What makes Mossy Creek stand out is that they are very professional but also very laid back.  Some fly shops are good on the water but then try and sell you everything in the shop after you shelled out big bucks for the trip.  These guys stand out by providing excellent guide services but also make everyone welcome in the store.  It truly is a hang out spot for fish-heads and newbies alike.  They even have free open houses throughout the year to show off new gear and raffle away tackle.  During these open houses they welcome folks to hang out around the shop, drink a few cold ones and enjoy local BBQ.  They also give free clinics on fly casting and tying flies.  I attended a tying clinic this past winter on tying flies with deer hair - below is one of the bass flies they showed us how to tie. 
This is a Trow custom frog pattern.  It is made from dyed deer hair that is spun onto the hook and trimmed with a razor.  This bad boy takes a pro several hours to make - amazing!

If you would like to visit the guys at Mossy Creek or book one of the guided trips check out their website and Facebook page.  They also have several You Tube videos on fishing trip highlights and tie flying. 
Mossy Creek Fly Fishing
1790-92 East Market Street
Harrisonburg, VA 22801  
Phone: 540.434.2444
Fax: 540.434.2555

As the day was getting warmer so was the bite.
Another nice sized rainbow trout.  The fish on this stream can get about 4 times bigger by the end of the summer.
Yep... is starting to get about 98 degrees with 80 percent humidity at this point.  Gotta love August in VA!
Good release.
A look at Curt's dry fly arsenal.
Trying to be graceful and look cool.... and failing.  Almost fell in trying to net this guy.
A nice rainbow trout.
A pretty bend in the stream.  The foliage on the banks will get to about 4 feet tall by the end of the summer.  Perfect bug habitat for hungry fish.  These guys did a great job turning this farm stream into a trout creek!

Tuesday, June 14, 2011

ROADTRIP ! ! ! !

We were fortunate to be able to stay at a friend of the family's cabin in Timberline Resort in Canaan Valley, West Virginia a few weeks back.  This place has been a favorite summer time destination for several years as it is a major fishing location that gets little to no pressure from other weekend warriors.  What made it an even better trip was the weather.  Three straight days of sunny, 80 degree temps with zero humidity.  I was also fortunate to be able to take my brother and some buddies to enjoy the fishing, local hiking trails and the cabin.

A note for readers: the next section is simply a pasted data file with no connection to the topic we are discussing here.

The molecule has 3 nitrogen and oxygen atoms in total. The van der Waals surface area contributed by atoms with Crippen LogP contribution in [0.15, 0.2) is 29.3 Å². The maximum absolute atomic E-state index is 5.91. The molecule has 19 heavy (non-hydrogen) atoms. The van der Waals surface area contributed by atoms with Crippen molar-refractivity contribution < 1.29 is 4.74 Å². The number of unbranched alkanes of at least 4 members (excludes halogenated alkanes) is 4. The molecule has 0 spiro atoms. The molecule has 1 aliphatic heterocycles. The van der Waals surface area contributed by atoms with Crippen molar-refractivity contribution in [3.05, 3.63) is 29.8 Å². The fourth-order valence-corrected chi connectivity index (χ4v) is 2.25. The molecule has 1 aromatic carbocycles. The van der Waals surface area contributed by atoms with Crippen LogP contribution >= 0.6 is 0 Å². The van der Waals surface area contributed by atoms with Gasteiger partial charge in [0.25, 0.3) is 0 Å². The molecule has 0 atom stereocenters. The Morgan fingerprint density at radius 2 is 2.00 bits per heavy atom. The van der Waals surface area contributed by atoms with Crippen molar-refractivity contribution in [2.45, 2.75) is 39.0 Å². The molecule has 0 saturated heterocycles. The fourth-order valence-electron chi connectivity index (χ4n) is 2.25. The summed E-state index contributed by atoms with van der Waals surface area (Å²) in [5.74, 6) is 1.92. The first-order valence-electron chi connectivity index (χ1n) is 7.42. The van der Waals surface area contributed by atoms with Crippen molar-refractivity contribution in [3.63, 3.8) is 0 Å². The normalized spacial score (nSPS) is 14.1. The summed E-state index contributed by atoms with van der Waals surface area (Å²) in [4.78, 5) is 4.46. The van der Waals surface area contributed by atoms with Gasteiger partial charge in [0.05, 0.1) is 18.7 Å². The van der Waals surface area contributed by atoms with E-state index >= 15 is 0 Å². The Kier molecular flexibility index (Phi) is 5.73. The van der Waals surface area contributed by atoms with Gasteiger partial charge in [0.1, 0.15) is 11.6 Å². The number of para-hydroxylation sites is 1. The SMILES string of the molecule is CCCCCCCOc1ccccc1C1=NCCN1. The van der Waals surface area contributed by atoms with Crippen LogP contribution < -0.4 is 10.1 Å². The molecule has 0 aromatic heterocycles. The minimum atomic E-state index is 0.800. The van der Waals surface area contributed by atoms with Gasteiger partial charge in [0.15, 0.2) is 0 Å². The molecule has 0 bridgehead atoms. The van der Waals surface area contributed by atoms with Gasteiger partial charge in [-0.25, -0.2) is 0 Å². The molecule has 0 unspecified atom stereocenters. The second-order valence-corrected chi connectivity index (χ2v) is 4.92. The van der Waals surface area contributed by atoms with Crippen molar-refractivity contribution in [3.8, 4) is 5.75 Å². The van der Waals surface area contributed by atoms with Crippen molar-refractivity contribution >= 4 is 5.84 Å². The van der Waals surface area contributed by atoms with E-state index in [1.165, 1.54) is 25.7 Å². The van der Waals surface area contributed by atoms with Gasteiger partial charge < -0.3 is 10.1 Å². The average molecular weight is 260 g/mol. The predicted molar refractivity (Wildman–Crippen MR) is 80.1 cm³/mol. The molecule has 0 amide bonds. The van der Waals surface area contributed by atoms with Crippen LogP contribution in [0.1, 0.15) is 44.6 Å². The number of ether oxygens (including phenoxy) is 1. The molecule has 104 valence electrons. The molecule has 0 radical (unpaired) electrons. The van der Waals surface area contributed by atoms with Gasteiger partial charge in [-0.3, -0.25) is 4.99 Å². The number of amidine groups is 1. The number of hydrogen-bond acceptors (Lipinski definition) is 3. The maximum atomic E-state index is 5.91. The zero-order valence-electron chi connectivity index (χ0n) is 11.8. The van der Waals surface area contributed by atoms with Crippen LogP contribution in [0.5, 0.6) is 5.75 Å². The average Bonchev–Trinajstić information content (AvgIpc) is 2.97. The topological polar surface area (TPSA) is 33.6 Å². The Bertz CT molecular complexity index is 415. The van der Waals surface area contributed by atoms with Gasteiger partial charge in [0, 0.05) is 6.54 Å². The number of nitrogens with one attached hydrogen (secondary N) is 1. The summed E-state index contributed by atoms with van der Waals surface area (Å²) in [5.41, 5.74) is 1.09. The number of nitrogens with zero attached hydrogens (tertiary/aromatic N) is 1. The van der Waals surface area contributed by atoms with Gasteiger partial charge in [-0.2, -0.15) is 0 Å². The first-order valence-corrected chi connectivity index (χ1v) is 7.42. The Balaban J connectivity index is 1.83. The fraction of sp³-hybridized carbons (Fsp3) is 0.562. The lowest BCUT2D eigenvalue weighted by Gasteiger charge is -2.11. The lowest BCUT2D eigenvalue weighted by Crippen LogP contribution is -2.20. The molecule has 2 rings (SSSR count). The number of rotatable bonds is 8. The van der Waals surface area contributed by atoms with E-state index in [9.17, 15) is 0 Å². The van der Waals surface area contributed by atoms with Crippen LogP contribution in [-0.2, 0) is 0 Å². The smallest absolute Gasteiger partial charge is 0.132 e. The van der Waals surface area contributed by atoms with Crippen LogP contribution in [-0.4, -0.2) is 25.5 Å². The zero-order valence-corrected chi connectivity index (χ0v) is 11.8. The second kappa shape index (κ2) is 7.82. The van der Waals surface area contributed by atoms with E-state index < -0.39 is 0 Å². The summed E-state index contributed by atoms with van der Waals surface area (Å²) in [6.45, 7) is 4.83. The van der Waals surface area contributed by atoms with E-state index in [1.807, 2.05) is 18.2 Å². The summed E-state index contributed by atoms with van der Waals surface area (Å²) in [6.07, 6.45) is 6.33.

Below are some of the photos from the 2011 Kachung Invitational Fishing Tourney.  It was a close race but I was able to pull out the skills to kick butt... that is until a newbie caught a 10 lb monster bass.  The problem was that he was on the other side of the lake alone with no camera so without tangible proof it doesn't count.  :)  I love making up rules as I go along.

For lures we used Zoom brush hogs and baby brush hogs in watermelon candy and watermelon seed colors using red EWG worms hooks in sizes 2/0 & 3/0.  I like red hooks when using creature baits like the brush hog because I believe it looks like a blood trail.  I tend to get better strikes with them as the fish think the lure is wounded and easy prey.  Rods were all medium spinners with 6lb test monofilament line.  For better presentation we used YUM bait attractant.  This is good when you are using sunscreen as the attractant will help mask any unnatural oils from your fingers that might make its way on the lure when rigging.

Here are the different types of brush hogs we used.  They do not mimic anything specific in nature - they are more of a cross between a lizard, frog and crawfish.  For some reason the fish love them and tore them up so much we almost ran out.
This is the baby brush hog.  Notice the wear and tear - this was my last one out of a pack of 12.
Red EWG worm hooks (size 3/0).  The fish hit so hard and frequently they stripped the red paint off the hooks.
My brother catching the first fish of the trip.
My first catch of the trip.  Notice the jealous look coming from my brother.
Boom!  This guy fought for 8 minutes and even rammed me underwater.  He was not happy!
My brother with a yellow perch.
My school buddy 'The General' showing off one of his many fish.  
The General's brother Zack.  He had a great trip but learned quickly to wear a hat when you spend 8+ hours a day on the water!
Captain Kenny showing off.  He caught the monster 10lb bass and discovered the awesome fishing spot across the lake.
My brother tearing up the yellow perch.  Lots of fish in those grass beds.
Timberline Ski Resort in the background.